How We Work: Resilient Coasts
Helping our coastal communities plan for and adapt to rising seas.
Maryland boasts over 7,000 miles of shoreline, making the state one of the most susceptible to erosion and flooding caused by storms and rising seas.
Fortunately, nature can help.
Coastal wetlands play a crucial role as a first line of defense from storm surges on the Atlantic coast of the U.S. We call these wetlands our “green suit of armor,” and we have them to thank for saving taxpayers a significant amount of money in disaster relief expenditures over the years.
According to a study led by the Conservancy, along with partners from the engineering, insurance and conservation sectors, wetlands in the northeastern U.S. prevented more than $625 million in direct property damages during Hurricane Sandy, reducing damages by an average of 22% in most of the affected states and nearly 30% in Maryland.
Not only have coastal wetlands saved taxpayers money in the past, they will save money into the future. Healthy wetlands require minimal infrastructure and management. Scientific data tells us which wetland strongholds need to be protected or restored, then nature does the heavy lifting.
In Maryland, we have an opportunity to set an example for the nation when it comes to balancing coastal adaptation and economic growth through new policies that value the best outcomes for both people and nature.
“Coastal strongholds” are areas that, because of their unique topographies, elevations and landforms, give threatened habitats a chance to escape rising sea levels and continue to provide vital services to people and wildlife.
A study conducted by TNC and funded by the U.S. Fish and Wildlife Service offers land managers a tool to gather comprehensive data – such as water quality, important wildlife areas, sediment and soil nitrogen levels – that can be used to develop targeted conservation plans across Maryland that will have the greatest chance of protecting coasts and communities against rising sea levels.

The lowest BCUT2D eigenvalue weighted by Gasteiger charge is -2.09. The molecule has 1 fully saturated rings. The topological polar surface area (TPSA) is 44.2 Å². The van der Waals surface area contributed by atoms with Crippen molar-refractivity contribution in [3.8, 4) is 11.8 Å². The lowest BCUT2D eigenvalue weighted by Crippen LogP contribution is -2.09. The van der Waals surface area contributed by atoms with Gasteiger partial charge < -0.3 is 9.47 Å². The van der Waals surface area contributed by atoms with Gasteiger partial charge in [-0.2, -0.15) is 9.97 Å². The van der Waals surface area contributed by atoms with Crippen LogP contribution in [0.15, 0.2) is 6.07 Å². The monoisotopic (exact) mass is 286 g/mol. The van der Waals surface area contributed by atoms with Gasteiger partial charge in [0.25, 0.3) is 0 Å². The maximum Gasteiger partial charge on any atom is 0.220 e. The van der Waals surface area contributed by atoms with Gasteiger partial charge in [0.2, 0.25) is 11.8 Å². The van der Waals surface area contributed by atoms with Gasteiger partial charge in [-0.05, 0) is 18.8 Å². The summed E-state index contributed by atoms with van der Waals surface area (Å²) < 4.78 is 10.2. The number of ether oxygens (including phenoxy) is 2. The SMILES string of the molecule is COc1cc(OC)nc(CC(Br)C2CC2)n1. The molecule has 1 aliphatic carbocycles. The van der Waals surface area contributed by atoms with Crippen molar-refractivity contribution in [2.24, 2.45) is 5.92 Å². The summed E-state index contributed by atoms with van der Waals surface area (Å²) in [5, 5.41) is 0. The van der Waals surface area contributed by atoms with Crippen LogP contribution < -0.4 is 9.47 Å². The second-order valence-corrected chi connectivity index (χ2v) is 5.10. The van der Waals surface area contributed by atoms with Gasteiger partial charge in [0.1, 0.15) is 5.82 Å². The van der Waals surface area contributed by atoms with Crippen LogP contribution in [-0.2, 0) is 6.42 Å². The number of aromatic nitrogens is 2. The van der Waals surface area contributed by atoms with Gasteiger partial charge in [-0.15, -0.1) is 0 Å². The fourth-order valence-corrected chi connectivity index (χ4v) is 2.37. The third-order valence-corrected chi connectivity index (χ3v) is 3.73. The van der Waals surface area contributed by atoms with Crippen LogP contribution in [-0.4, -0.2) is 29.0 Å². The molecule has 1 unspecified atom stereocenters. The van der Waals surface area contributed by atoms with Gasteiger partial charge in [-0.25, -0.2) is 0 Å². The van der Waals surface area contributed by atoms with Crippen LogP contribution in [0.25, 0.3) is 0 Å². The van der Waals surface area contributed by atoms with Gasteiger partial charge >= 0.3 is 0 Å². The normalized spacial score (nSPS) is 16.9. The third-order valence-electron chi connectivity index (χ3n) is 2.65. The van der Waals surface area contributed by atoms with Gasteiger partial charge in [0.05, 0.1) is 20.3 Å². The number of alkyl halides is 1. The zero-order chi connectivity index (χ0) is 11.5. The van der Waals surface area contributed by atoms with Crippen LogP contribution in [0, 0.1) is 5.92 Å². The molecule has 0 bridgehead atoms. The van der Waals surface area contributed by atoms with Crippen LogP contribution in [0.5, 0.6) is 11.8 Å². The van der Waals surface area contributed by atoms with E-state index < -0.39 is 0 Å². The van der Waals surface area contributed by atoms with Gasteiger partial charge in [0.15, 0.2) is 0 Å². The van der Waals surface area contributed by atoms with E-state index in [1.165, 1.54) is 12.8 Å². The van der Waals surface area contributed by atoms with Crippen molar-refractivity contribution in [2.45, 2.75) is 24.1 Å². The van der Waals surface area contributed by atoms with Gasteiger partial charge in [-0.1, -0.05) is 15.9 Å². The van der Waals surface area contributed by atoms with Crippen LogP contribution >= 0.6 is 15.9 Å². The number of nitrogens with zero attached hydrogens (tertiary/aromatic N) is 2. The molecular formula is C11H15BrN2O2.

Among the strongholds identified in Maryland were the wetlands along Chincoteague Bay’s northern edge and along the shoreline of Pocomoke Sound, upstream of which the Conservancy is actively engaged in restoration work along the Pocomoke River’s floodplains to improve water quality.
With sea levels projected to rise as much as six feet by the next century, many coastal habitats – such as tidal marshes, sandy beaches and sea grass beds – could disappear forever under rising waters.
But scientists say these “strongholds” provide escape routes that allow threatened habitats to migrate inland and survive sea-level rise. The authors of the study, however, warn that man-made development and pollution could cut off these escape routes and lead to habitats being drowned out of existence.
If these important habitats are lost, it will have severe impacts on our economy, our environment and the health of our communities. Taking action now will help ensure these coastal habitats remain strong and productive so they can continue to support both people and nature.
MAKING INFORMED DECISIONS
In 2016 The Nature Conservancy and Maryland Department of Natural Resources completed a statewide Coastal Resiliency Assessment following a year-long scientific analysis. The report adds a human dimension to preservation and restoration decisions, looking at proximity to neighborhoods, population data and social factors that might affect how well certain communities are equipped to handle coastal hazards.
By shining light on habitats that help shield communities, the assessment enables state conservation planners to integrate risk-reduction benefits into their decisions. This information could have valuable applications for local planning officials.
In 2017 we supported a successful bill in the Maryland legislature that provides tax credits to land-owners who build a “living shoreline” to protect their property from erosion. Living shorelines incorporate natural features such as marsh vegetation to create or enhance habitat while controlling erosion. This policy gives private landowners, including developers, an incentive to protect and restore natural shorelines that will shield inland communities in the long-term.
The Maryland/DC chapter has also partnered with NASA to apply Earth observation data, such as satellite imagery, to better understand the extent and health of Maryland marshes. The data will help indicate to scientists where there are healthy marshes in need of protection, and degraded marshes in need of restoration, with the ultimate goal of reducing potential damage from storm surges.
When science helps us target the right places for preservation and restoration, we can also help Maryland communities become more resilient, healthier and happier places to live.